"pms" : "0Wdhuvpa...ufuPpn",
        "pms_si" : "bGcpGgRt...diKAtY"

The strings in the example above are available in over 20 languages and get translated into the browser language.

Returning PMS data

Please note that this feature is only supported with certain PMS types (All FIAS based protocols like Fidelio, Protel). Some fields maybe also have different values with different PMS types (like VIP).

The PMS fields pms and pms_si (= HMAC signature of the encrypted pms field) are optional if configured in the login API settings. The javascript sends these fields to your webserver where the data can be decrypted and processed. The response can trigger custom visual changes on the logon page to react on the current user.

Possible data fields

  • Description: Id ffrom PMS

  • Description: First- and lastname

  • Response field names:
    • fname (first name)

    • lname (last name)

  • Description: Room number

  • Description: Arrival day

  • Description: Departure Day

  • Description: Birthday

  • Description: VIP group name(s)

Below there’s a JSON answer if the client is online. This can be already the answer after the user sent the PMS data if there is still a valid ticket for this user or there is only one free ticket template active with enabled skipfreetemplates option in the PMS configuration. The PMS fields are only added if no ticket template selection was needed.

        "rc" : 0,
        "state" : "online",
        "pms" : "0Wdhuvpa...ufuPpn",
        "pms_si" : "bGcpGgRt...diKAtY"

Recover from lost state/session

If you have pages/services a customer can reach when s/he is already online you will have the problem that the session is most propably lost - you can’t identify the client any more. This is the case because nowadays nearly all OS use a captive browser to do the authentication and so the session cookie is only available in this browser. If the user now comes back to your landing page with the normal browser the cookie is not there and so you don’t have the device info like MAC, IP, VLAN aso. To recover this information we provide a so called refresh call which are technically two redirects one to the IACBOX and the second back to the LoginAPI code including the missing device information. Just redirect the user to this URL (adapt the domain if you have a custom domain):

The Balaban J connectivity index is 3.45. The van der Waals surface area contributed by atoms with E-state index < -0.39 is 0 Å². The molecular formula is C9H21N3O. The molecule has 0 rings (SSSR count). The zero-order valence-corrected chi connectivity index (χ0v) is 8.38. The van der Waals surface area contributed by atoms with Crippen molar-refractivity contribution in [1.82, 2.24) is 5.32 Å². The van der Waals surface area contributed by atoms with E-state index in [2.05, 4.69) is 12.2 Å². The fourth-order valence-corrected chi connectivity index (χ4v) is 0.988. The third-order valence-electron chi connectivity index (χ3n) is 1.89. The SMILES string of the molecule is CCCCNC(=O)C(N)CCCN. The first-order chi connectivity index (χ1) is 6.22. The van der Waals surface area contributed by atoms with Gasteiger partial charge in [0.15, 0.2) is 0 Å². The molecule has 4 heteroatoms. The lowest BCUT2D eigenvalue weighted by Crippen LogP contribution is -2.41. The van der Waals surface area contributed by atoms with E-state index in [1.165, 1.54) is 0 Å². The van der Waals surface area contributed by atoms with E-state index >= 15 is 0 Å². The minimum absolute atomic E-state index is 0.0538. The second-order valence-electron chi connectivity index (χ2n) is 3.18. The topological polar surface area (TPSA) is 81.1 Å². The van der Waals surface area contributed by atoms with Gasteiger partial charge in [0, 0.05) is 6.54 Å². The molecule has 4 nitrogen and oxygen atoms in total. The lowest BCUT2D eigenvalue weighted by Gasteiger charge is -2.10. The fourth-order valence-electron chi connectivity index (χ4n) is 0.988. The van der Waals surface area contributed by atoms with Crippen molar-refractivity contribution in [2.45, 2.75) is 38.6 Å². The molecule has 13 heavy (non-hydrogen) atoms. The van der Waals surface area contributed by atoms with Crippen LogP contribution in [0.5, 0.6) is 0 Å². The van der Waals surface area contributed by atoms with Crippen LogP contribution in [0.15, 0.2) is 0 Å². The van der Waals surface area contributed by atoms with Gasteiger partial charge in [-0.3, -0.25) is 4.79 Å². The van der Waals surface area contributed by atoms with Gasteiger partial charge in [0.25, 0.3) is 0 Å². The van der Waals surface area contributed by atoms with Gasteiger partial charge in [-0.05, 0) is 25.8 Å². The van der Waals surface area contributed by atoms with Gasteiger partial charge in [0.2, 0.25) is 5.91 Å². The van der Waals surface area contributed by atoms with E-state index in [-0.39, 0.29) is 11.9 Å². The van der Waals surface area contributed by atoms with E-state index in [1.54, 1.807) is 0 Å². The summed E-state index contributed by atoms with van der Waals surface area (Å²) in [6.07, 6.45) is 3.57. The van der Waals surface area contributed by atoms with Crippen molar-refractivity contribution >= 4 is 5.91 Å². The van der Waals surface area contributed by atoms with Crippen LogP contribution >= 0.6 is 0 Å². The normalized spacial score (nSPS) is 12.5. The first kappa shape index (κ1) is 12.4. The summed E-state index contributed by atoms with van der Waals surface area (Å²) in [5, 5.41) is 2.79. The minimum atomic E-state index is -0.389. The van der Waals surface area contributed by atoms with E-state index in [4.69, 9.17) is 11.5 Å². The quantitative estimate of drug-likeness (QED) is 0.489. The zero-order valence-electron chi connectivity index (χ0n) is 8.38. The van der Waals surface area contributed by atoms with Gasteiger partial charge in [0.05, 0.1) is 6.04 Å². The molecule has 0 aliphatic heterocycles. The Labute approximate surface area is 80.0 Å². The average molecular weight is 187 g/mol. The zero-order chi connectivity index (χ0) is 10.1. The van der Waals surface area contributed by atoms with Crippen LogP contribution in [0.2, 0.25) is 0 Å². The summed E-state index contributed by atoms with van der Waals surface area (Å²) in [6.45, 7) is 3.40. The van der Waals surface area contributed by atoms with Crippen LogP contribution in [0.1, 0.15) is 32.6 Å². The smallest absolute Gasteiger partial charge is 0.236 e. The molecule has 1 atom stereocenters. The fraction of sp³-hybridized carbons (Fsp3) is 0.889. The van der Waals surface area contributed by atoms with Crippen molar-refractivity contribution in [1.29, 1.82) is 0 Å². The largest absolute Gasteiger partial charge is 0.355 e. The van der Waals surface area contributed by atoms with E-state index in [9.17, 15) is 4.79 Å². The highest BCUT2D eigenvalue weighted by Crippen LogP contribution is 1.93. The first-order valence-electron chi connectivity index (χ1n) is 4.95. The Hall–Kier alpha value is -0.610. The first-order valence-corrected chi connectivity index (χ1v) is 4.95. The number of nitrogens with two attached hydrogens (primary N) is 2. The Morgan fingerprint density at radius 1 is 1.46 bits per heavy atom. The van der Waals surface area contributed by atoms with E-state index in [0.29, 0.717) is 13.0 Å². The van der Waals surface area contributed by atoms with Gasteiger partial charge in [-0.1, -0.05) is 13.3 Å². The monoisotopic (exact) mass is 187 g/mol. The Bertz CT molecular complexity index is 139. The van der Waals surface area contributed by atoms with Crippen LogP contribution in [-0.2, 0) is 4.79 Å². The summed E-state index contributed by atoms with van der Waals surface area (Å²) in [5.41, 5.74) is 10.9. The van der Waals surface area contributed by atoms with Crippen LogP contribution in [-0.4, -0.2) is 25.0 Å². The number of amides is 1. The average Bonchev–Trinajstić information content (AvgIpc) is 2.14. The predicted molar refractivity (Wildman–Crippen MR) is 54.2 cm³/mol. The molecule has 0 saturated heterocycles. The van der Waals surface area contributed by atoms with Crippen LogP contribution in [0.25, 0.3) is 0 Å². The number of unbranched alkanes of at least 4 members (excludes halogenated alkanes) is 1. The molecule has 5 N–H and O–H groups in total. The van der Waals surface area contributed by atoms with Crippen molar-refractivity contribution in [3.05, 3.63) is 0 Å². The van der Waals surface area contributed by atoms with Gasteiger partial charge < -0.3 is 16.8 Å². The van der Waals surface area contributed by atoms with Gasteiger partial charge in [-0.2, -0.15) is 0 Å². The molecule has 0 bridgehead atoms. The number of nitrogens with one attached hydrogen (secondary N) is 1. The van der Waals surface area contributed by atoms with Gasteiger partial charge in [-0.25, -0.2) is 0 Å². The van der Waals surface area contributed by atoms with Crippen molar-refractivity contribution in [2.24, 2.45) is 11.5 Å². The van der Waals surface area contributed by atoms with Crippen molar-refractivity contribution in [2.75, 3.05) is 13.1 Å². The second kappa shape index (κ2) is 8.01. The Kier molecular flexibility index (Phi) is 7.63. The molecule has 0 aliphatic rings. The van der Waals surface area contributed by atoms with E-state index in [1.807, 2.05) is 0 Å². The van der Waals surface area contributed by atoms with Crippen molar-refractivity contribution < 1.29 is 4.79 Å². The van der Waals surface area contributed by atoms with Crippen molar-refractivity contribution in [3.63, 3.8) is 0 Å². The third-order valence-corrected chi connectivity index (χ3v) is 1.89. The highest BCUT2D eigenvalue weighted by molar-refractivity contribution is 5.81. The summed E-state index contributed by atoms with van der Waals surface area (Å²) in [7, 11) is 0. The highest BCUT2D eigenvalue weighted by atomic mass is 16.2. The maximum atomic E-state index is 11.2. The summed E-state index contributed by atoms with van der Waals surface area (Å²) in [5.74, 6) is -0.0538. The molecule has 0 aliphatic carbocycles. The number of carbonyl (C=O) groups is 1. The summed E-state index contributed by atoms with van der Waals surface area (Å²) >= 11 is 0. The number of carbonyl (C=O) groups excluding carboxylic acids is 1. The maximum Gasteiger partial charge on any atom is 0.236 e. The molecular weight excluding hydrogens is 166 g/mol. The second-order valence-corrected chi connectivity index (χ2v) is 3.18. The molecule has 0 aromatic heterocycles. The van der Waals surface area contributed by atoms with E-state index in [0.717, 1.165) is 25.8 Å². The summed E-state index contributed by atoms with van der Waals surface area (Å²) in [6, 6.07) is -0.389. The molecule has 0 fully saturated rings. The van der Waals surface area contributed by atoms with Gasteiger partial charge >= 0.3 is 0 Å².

Replace <refid> with 1 if you don’t need it or use a refresh ID that is used in a mapping.

Refresh ID mappings

On an incoming refresh call from the IACBOX the LoginAPI request router does not know anything what to do with this call and will show the normal login page. So if you want to show another page you will need a mapping in main.config like that (without the brackets < and >):

refreshidmapping = <refid>:<targetpage.php>

General information

URL length

Please remember that the URLs should be as short as possible. The IACBOX proxy can handle URLs with a total length up to 8000 chars. This is also the reason why we use Base64 encoding for the data fields to have the smallest encoding overhead possible.

Possible States

All non 0 states are errors.




OK request successfully processed


Error codes - please have a look at our SDK for all possible values.


General/unknown error

Base64 URL safe encoding

We use base64Url (See [1]) as encoding at different places including URLs to save as much space as possible. Base64Url is the same as Base64 except that character 62 (plus +) and 63 (slash /) are replaced with the URL safe characters - (minus/dash) and _ (underscore). Decoding works the inverse way. See [2] for the whole alphabet. In addition to that the padding is truncated after encoding (all = chars at the end are removed) and gets appended to the string before the Base64 decoding is done (pad = until the string length is a multiple of 4). Please have a look at the SDK for a sample implementation in PHP.

User URL

User URL is the URL the user wanted to see before s/he was redirected to your login page (Step 1). If you want the user to be redirected to this page after a successful logon add the needed placeholder $USERURL to your login URL. Depending on if you have configsample_logonpage_viewured a final callback after the logon on side of the IACBOX (Step 8) the redirect has to be done at different places.

  • If you want a final callback you have to do the redirect yourself (the PHPSDK includes this functionality already)

  • If no callback is used, the IACBOX does the redirect if the data field userurl is provided.


  • It’s recommeded to use encryption. The URL parameter (lapi) which holds the data fields is encrypted and so is neither read nor changeable for the user or an attacker in between.

  • But also if encryption is not used, all URLs have to be signed with a HMAC so both sides can trust the calls.

  • It’s also recommended that your logonpage uses SSL/TLS to protect the communication, especially in wireless networks.

HMAC signature

Because the communication between the IACBOX and the external webserver is achieved by URL redirects we have to be sure that the data fields can’t be manipulated. To do so the data fields (content of the lapi parameter) of every call in each direction are signed with a HMAC signature. Compared to just hashing a key and the message a HMAC hash is safe against a lengthextension attack which easily allows you to create a valid MAC with different content.

In the current version this is a HMAC SHA256 (See [3]) encoded as Base64Url. The shared secret used for this HMAC is set in the configuration and has to be identical on the IACBOX and your webserver. For further informations see [4] and [5].